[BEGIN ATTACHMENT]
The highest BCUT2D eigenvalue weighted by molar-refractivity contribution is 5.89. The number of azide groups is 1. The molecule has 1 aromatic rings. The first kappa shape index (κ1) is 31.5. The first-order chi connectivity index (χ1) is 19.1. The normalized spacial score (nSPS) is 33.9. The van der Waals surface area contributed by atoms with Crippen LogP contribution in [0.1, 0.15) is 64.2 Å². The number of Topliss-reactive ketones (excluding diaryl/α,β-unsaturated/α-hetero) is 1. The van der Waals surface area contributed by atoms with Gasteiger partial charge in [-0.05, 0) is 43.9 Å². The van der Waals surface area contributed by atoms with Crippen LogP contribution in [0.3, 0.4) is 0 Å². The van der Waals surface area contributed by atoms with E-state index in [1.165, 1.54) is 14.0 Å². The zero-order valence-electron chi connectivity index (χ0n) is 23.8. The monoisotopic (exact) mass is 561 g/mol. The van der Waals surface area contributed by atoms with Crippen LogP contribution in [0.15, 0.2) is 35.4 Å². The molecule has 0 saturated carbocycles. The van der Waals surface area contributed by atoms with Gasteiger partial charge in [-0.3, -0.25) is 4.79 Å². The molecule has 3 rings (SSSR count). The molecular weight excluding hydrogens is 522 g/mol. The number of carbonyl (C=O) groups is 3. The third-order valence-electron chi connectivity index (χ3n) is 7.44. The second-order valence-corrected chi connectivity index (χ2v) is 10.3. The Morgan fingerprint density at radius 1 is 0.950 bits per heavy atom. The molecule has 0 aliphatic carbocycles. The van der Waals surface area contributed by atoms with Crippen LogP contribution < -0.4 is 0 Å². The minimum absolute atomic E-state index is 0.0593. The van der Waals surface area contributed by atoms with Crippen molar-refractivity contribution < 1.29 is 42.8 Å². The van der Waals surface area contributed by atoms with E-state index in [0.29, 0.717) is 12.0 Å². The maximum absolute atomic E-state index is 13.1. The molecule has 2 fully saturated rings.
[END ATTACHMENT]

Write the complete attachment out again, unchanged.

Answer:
The highest BCUT2D eigenvalue weighted by molar-refractivity contribution is 5.89. The number of azide groups is 1. The molecule has 1 aromatic rings. The first kappa shape index (κ1) is 31.5. The first-order chi connectivity index (χ1) is 19.1. The normalized spacial score (nSPS) is 33.9. The van der Waals surface area contributed by atoms with Crippen LogP contribution in [0.1, 0.15) is 64.2 Å². The number of Topliss-reactive ketones (excluding diaryl/α,β-unsaturated/α-hetero) is 1. The van der Waals surface area contributed by atoms with Gasteiger partial charge in [-0.05, 0) is 43.9 Å². The van der Waals surface area contributed by atoms with Crippen LogP contribution in [0.3, 0.4) is 0 Å². The van der Waals surface area contributed by atoms with E-state index in [1.165, 1.54) is 14.0 Å². The zero-order valence-electron chi connectivity index (χ0n) is 23.8. The monoisotopic (exact) mass is 561 g/mol. The van der Waals surface area contributed by atoms with Crippen LogP contribution in [0.15, 0.2) is 35.4 Å². The molecule has 0 saturated carbocycles. The van der Waals surface area contributed by atoms with Gasteiger partial charge in [-0.3, -0.25) is 4.79 Å². The molecule has 3 rings (SSSR count). The molecular weight excluding hydrogens is 522 g/mol. The number of carbonyl (C=O) groups is 3. The third-order valence-electron chi connectivity index (χ3n) is 7.44. The second-order valence-corrected chi connectivity index (χ2v) is 10.3. The Morgan fingerprint density at radius 1 is 0.950 bits per heavy atom. The molecule has 0 aliphatic carbocycles. The van der Waals surface area contributed by atoms with Crippen LogP contribution < -0.4 is 0 Å². The minimum absolute atomic E-state index is 0.0593. The van der Waals surface area contributed by atoms with Crippen molar-refractivity contribution < 1.29 is 42.8 Å². The van der Waals surface area contributed by atoms with E-state index in [0.29, 0.717) is 12.0 Å². The maximum absolute atomic E-state index is 13.1. The molecule has 2 fully saturated rings.